When fog rolls over the Lake Pontchartrain Causeway, driving can become a nightmare. You can make it less of a risky drive by taking simple precautions, and ensuring your safe arrival on the other side of the bridge.
About the Bridge
Originally built in 1956, with a second span added in 1969, the Lake Pontchartrain Causeway is 24 miles long – making it the longest bridge over water in the world. Although the drive across the lake can be scenic and peaceful, with over 40,000 drivers crossing the Causeway each weekday, mishaps are bound to happen. In 2014, there were at least 119 accidents and 2,300 breakdowns on the Causeway.
Fog on the Bridge
In the springtime, fog on the Causeway is a frequent occurrence, and is often dense enough to force travel restrictions for drivers. These restrictions depend on each fog situation, and may include lower speed limits, rolling police convoys, and/or single-lane travel. In addition to following the specific restrictions in place, you should take these other precautions to make your commute as safe as possible.
- Slow down.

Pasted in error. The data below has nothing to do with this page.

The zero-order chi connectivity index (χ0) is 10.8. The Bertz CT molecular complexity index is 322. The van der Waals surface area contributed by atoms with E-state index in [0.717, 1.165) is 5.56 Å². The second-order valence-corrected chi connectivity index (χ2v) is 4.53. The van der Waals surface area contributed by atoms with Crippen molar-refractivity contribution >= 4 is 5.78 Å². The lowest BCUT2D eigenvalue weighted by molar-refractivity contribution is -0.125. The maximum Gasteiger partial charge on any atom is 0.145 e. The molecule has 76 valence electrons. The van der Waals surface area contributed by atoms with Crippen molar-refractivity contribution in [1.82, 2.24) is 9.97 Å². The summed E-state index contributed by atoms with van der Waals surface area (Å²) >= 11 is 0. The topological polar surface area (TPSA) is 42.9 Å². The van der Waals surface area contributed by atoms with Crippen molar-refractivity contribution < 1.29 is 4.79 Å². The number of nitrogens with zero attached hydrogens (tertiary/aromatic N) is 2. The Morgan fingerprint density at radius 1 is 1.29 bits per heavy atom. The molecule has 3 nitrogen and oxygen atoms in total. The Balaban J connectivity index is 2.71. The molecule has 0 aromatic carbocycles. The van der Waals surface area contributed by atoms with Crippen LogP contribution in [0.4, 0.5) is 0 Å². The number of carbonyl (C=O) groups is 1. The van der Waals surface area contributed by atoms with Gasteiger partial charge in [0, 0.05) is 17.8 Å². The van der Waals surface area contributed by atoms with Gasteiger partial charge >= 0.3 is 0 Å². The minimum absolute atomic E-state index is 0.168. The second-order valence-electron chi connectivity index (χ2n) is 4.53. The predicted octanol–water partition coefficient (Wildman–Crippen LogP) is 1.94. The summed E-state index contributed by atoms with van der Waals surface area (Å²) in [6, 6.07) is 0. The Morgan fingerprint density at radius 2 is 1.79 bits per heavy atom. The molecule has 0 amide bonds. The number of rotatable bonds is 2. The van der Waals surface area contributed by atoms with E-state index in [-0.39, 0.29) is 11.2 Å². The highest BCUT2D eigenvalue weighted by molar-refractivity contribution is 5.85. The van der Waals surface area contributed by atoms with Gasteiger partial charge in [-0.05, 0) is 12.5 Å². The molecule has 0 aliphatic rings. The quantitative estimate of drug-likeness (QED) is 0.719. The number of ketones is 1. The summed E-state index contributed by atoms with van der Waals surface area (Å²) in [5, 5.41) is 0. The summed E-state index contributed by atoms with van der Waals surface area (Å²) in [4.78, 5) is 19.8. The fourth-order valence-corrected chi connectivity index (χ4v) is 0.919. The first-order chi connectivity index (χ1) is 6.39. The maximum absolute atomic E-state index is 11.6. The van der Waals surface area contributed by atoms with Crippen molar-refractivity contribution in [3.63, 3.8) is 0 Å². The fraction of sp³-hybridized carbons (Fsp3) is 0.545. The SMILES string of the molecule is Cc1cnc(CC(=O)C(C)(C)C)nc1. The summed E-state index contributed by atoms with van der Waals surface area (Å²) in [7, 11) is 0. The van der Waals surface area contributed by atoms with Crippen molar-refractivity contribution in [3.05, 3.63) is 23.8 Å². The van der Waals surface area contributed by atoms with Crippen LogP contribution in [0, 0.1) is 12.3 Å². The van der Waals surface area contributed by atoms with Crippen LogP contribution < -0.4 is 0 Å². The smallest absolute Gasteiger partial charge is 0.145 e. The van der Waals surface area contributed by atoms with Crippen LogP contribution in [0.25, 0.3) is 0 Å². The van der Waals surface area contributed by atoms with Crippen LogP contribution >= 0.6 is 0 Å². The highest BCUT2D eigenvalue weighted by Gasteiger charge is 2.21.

Even though the Causeway is straight and mostly flat, fog can make it nearly impossible to see even the car directly in front of you. Fog lowers the contrast you see, making objects appear fainter and less distinct. Motion is also more difficult to accurately judge – fog makes objects appear to be moving more slowly, and we have a harder time discriminating between motion and motionless objects. If something happens a few cars ahead of you, the first sign of it might be the brake lights of the car you are following. Going slower than normal and leaving yourself space to react will help you avoid being part of an accident.
- Use your headlights, but not your high-beams.
Low-beam headlights will help you see and be seen in the fog, especially at night. Because the high-beams will reflect more light off the fog and back into you eyes, they actually decrease your visibility.
- Do not change lanes.
This is often one of the Causeway fog restrictions, either with travel limited to one lane or with lane changes explicitly prohibited. Even when lane changes are allowed, you should avoid changing lanes unless it is absolutely necessary and safe to do so. You may not see a car approaching in the other lane until it is too late, or a driver in the other lane may not realize you have switched lanes until they get close enough to see your lights.
- Minimize unnecessary distractions.
With your perception of speed and distance affected by the fog, you need to have all of your attention focused on the road and your surroundings. Fog often rolls in during the early morning or late evening hours – when drivers are still waking up or tired out from a day at work. Being aware of all other activity on the road keeps you ready to adapt to sudden changes in conditions, whether it be a car slamming on its brakes in front of you or another surprise from a fellow driver.
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